There was a loss of observations from the SHINT to the NTHLS, as only 3066 of the 10,269 original cases participated in the NTHLS. Our research group investigated this in a previous article [23] and found several explanations. Many SHINT participants were not invited to the NTHLS because they lived in other municipalities, some were too young to be invited, and some were lost because of missing identification numbers. Moreover, no important differences were found between SHINT participants who did and did not attend the NTHLS. For more details, see Aarhus et al. [23]. In general, there is a tendency for prelingually deaf people not to participate in epidemiological studies because researchers may not possess the necessary procedures to reach signing people, moreover, limited literacy might also be an issue [17]. As in all epidemiological studies, there is always a danger of systematic bias and attrition.

Our reference group consisted of adults who participated in the NTHLS and who were not registered with hearing loss at the SHINT. This means that we assume that these people went to primary school in Nord-Trøndelag and, consequently, that they attended SHINT. This is a rather crude approximation. The reference group undoubtedly includes some false negatives since some of the respondents in this group may have moved to Nord-Trøndelag as young adults, and therefore did not attend the SHINT. However, this would not have affected our results much since even a substantial number of false negatives in the reference group would have been greatly outnumbered by the true negatives.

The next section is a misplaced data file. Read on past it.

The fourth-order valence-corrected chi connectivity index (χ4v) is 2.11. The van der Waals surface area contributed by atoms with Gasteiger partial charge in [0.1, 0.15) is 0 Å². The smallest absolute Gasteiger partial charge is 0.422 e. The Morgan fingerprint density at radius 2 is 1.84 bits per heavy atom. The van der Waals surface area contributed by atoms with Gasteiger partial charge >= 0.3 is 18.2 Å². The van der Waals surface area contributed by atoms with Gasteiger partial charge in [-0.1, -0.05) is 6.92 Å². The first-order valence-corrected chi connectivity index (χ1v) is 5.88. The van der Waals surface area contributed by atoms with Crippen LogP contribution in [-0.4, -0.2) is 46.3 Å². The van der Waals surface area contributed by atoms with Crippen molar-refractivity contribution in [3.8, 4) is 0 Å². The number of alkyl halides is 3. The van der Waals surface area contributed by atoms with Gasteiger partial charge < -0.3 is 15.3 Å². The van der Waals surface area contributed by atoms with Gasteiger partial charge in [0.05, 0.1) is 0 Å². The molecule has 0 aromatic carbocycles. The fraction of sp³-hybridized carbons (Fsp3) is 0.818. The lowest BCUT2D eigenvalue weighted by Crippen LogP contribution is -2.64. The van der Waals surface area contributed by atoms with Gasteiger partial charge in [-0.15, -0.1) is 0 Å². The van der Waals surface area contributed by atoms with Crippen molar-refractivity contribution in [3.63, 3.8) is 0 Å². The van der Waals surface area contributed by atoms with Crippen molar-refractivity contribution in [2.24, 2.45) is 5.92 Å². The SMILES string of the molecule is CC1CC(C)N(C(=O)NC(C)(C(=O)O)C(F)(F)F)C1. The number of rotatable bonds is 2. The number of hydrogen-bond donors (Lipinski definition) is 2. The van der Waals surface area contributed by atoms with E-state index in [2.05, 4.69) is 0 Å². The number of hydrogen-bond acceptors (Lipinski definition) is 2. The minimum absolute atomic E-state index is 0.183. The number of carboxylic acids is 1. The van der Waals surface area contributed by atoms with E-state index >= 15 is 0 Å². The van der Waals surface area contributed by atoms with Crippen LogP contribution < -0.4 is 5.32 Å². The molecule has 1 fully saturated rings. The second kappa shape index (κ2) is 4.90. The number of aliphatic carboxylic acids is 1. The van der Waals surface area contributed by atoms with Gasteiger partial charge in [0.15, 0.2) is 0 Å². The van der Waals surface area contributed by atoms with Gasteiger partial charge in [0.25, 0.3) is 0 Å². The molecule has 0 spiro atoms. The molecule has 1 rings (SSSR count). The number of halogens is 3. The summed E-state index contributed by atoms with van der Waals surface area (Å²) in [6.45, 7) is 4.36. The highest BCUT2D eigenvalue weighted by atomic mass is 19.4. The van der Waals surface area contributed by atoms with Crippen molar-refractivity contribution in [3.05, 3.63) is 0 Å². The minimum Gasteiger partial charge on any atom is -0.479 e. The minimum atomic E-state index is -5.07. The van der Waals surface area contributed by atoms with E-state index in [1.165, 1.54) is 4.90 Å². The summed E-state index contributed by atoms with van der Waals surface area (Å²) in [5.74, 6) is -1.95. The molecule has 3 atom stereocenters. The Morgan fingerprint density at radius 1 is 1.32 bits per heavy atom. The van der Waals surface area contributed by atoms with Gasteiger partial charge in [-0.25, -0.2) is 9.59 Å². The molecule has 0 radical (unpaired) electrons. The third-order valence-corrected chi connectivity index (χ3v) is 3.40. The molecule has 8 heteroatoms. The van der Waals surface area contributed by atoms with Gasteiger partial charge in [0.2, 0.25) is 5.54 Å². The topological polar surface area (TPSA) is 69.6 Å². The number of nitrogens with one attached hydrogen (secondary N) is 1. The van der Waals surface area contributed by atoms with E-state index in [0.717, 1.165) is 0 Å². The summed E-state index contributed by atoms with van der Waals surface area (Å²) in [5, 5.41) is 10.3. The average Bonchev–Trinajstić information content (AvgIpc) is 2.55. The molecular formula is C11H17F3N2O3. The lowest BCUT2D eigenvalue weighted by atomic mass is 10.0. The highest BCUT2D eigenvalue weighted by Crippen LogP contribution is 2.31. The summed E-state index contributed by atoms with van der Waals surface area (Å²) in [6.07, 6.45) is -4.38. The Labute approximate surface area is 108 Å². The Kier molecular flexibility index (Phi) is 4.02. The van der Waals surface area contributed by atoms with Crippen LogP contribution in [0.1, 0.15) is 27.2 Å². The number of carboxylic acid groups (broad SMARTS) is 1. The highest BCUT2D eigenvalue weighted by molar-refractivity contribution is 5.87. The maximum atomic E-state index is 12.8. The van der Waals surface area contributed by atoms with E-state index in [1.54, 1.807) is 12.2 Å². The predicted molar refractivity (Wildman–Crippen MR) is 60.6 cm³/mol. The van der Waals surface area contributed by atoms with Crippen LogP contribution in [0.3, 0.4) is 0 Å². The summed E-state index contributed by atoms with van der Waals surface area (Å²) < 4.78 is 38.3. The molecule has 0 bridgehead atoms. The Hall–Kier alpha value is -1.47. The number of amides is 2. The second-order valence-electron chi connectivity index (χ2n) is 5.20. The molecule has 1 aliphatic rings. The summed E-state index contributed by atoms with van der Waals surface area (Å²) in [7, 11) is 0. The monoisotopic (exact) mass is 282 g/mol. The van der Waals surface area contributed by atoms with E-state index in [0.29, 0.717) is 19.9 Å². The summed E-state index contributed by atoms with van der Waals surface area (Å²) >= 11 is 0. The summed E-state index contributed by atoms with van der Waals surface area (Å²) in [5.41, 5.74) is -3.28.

Our study suggests that girls with slight or mild SNHL are at risk of having mental health problems as adults. On the one hand, this supports earlier research showing an association between hearing loss and mental health in general, but on the other hand, it contradicts it, since we only detected effects for women and not for men. Studies on hearing loss are vulnerable to attrition and our study is no exception; our results therefore need to be interpreted with caution. This field of research is still in great need of more longitudinal studies based on large, representative samples in order to disentangle the many complex issues related to hearing loss and mental health.



The second wave of the Nord-Trøndelag Health Study, Norway


the Nord-Trøndelag Hearing Loss Study, Norway


the School Hearing Investigation in Nord-Trøndelag, Norway


Sensorineural Hearing Loss


  1. World Health Organization. The Global Burden of Disease: 2004 Update. Geneva; 2008.

  2. World Health Organization: WHO Global Estimates on Prevalence of Hearing Loss; 2012. Accessed 24 Jan 2019.

  3. Stevens G, Flaxman S, Brunskill E, Mascarenhas M, Mathers CD, Finucane M. Global and regional hearing impairment prevalence: an analysis of 42 studies in 29 countries. Eur J Pub Health. 2013;23:146–52.